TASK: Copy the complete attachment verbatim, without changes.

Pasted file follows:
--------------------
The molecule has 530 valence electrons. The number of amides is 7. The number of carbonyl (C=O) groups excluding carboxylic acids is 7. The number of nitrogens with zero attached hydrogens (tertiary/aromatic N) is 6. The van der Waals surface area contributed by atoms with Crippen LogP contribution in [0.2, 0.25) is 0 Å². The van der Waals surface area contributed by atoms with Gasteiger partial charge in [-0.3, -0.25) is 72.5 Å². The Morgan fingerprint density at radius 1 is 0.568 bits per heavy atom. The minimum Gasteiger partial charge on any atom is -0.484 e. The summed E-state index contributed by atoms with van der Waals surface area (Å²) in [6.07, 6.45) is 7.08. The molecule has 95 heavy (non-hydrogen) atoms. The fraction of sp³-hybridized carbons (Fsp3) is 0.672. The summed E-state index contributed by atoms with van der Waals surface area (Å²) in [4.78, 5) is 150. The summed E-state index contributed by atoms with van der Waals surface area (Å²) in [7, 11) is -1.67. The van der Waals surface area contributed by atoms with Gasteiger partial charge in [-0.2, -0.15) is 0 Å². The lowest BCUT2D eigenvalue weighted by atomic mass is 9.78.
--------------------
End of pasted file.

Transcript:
The molecule has 530 valence electrons. The number of amides is 7. The number of carbonyl (C=O) groups excluding carboxylic acids is 7. The number of nitrogens with zero attached hydrogens (tertiary/aromatic N) is 6. The van der Waals surface area contributed by atoms with Crippen LogP contribution in [0.2, 0.25) is 0 Å². The van der Waals surface area contributed by atoms with Gasteiger partial charge in [-0.3, -0.25) is 72.5 Å². The Morgan fingerprint density at radius 1 is 0.568 bits per heavy atom. The minimum Gasteiger partial charge on any atom is -0.484 e. The summed E-state index contributed by atoms with van der Waals surface area (Å²) in [6.07, 6.45) is 7.08. The molecule has 95 heavy (non-hydrogen) atoms. The fraction of sp³-hybridized carbons (Fsp3) is 0.672. The summed E-state index contributed by atoms with van der Waals surface area (Å²) in [4.78, 5) is 150. The summed E-state index contributed by atoms with van der Waals surface area (Å²) in [7, 11) is -1.67. The van der Waals surface area contributed by atoms with Gasteiger partial charge in [-0.2, -0.15) is 0 Å². The lowest BCUT2D eigenvalue weighted by atomic mass is 9.78.